September 30, 2008
Palin speaks to Couric about global warming, abortion, evolution, and homosexuality
Sarah Palin sat down with Katie Couric for another interview to discuss her views on global warming, abortion, the morning-after pill, evolution, and homosexuality.
CBS has not posted the video yet, but in the transcript below, she seems to distinguish her personal views from John McCain's when Couric asked her about abortion and the morning-after pill.
Palin was widely criticized for earlier interviews with Couric. "Her halting interview with Katie Couric on CBS News alarmed many Republicans and gave fodder for a devastating parody on Saturday Night Live," The New York Times wrote today.
Couric: What's your position on global warming? Do you believe it's man-made or not?
Palin: Well, we're the only Arctic state, of course, Alaska. So we feel the impacts more than any other state, up there with the changes in climates. And certainly, it is apparent. We have erosion issues. And we have melting sea ice, of course. So, what I've done up there is form a sub-cabinet to focus solely on climate change. Understanding that it is real. And …
Couric: Is it man-made, though in your view?
Palin: You know there are - there are man's activities that can be contributed to the issues that we're dealing with now, these impacts. I'm not going to solely blame all of man's activities on changes in climate. Because the world's weather patterns are cyclical. And over history we have seen change there. But kind of doesn't matter at this point, as we debate what caused it. The point is: it's real; we need to do something about it.
Couric: If a 15-year-old is raped by her father, do you believe it should be illegal for her to get an abortion, and why?
Palin: I am pro-life. And I'm unapologetic in my position that I am pro-life. And I understand there are good people on both sides of the abortion debate. In fact, good people in my own family have differing views on abortion, and when it should be allowed. Do I respect people's opinions on this. Now, I would counsel to choose life. I would also like to see a culture of life in this country. But I would also like to take it one step further. Not just saying I am pro-life and I want fewer and fewer abortions in this country, but I want them, those women who find themselves in circumstances that are absolutely less than ideal, for them to be supported, and adoptions made easier.
Couric: But ideally, you think it should be illegal for a girl who was raped or the victim of incest to get an abortion?
Palin: I'm saying that, personally, I would counsel the person to choose life, despite horrific, horrific circumstances that this person would find themselves in. And, um, if you're asking, though, kind of foundationally here, should anyone end up in jail for having an … abortion, absolutely not. That's nothing I would ever support.
Couric: Some people have credited the morning-after pill for decreasing the number of abortions. How do you feel about the morning-after pill?
Palin: Well, I am all for contraception. And I am all for preventative measures that are legal and save, and should be taken, but Katie, again, I am one to believe that life starts at the moment of conception. And I would like to see …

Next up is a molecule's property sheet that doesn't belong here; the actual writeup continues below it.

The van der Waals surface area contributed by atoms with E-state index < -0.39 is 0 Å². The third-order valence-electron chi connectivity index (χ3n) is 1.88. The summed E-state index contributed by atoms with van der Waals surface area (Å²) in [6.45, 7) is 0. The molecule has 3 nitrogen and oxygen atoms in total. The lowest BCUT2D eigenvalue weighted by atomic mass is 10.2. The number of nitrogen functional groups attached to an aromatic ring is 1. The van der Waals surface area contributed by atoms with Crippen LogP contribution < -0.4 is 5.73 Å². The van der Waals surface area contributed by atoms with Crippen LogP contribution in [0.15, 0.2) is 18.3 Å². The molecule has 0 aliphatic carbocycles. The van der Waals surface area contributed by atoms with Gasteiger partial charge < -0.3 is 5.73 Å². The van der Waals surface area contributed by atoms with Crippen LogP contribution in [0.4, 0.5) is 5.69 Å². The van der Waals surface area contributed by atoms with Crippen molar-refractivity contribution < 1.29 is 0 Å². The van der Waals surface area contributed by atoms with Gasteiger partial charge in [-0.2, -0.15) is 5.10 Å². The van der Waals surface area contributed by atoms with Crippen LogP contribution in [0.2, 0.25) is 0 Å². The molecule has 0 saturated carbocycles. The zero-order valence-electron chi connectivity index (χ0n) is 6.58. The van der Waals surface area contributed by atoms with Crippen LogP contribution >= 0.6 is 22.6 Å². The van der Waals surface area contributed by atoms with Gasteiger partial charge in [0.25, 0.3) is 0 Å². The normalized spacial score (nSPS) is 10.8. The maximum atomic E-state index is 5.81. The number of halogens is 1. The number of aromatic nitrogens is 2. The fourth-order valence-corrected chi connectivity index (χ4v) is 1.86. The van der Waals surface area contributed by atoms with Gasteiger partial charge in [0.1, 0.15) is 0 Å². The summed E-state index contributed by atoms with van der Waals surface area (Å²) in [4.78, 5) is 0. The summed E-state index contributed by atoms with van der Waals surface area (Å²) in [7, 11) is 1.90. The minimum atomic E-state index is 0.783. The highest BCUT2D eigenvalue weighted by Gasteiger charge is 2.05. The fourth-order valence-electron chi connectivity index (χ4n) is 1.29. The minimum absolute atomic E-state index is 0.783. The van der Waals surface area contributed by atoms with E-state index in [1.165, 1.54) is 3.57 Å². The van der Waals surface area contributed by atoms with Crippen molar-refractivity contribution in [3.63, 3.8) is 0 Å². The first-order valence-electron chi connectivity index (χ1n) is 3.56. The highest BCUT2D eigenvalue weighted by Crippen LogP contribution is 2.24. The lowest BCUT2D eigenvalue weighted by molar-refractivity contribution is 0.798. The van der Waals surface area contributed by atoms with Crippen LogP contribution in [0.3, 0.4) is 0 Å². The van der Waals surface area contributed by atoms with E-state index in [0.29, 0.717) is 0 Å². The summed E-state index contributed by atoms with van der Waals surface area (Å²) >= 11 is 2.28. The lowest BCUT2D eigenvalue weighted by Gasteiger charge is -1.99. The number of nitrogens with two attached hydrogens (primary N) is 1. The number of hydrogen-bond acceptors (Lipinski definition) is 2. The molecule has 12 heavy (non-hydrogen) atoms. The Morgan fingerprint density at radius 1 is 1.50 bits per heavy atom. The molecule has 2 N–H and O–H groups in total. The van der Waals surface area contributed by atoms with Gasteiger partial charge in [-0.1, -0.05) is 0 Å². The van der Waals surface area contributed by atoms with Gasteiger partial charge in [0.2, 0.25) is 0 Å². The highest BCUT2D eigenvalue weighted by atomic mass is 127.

Couric: And so you don't believe in the morning-after pill?
Palin: ... I would like to see fewer and fewer abortions in this world. And again, I haven't spoken with anyone who disagrees with my position on that.
Couric: I'm sorry, I just want to ask you again. Do you not support or do you condone or condemn the morning-after pill.
Palin: Personally, and this isn't McCain-Palin policy …
Couric: No, that's OK, I'm just asking you.
Palin: But personally, I would not choose to participate in that kind of contraception.
Couric: Do you believe evolution should be taught as an accepted scientific principle or as one of several theories?
Palin: Oh, I think it should be taught as an accepted principle. And, as you know, I say that also as the daughter of a school teacher, a science teacher, who has really instilled in me a respect for science. It should be taught in our schools. And I won't deny that I see the hand of God in this beautiful creation that is Earth. But that is not part of the state policy or a local curriculum in a school district. Science should be taught it science class.
The governor told us though she's not a member of any church, she visits a couple of them regularly when she's home. She took issue with news reports that one of them, The Wasilla Bible Church, sponsored a conference where gays could be made straight through prayer.
Palin: Well, it matters though, Katie, when the media gets it wrong. It frustrates Americans who are just trying to get the facts and … be able to make up their mind on, about a person's values. So it does matter.
But what you're talking about, I think, value here, what my position is on homosexuality and you can pray it away, because I think that was the title that was listed on that bulletin. And you know, I don't know what prayers are worthy of being prayed. I don't know what's prayers are going to be asked and answered. But as for homosexuality, I am not going to judge Americans and the decisions that they make in their adult personal relationships. I have one of my absolute best friends for the last 30 years happens to be gay, and I love her dearly. And she is not my "gay friend," she is one of my best friends, who happens to have made a choice that isn't a choice I would have made. But I am not going to judge people.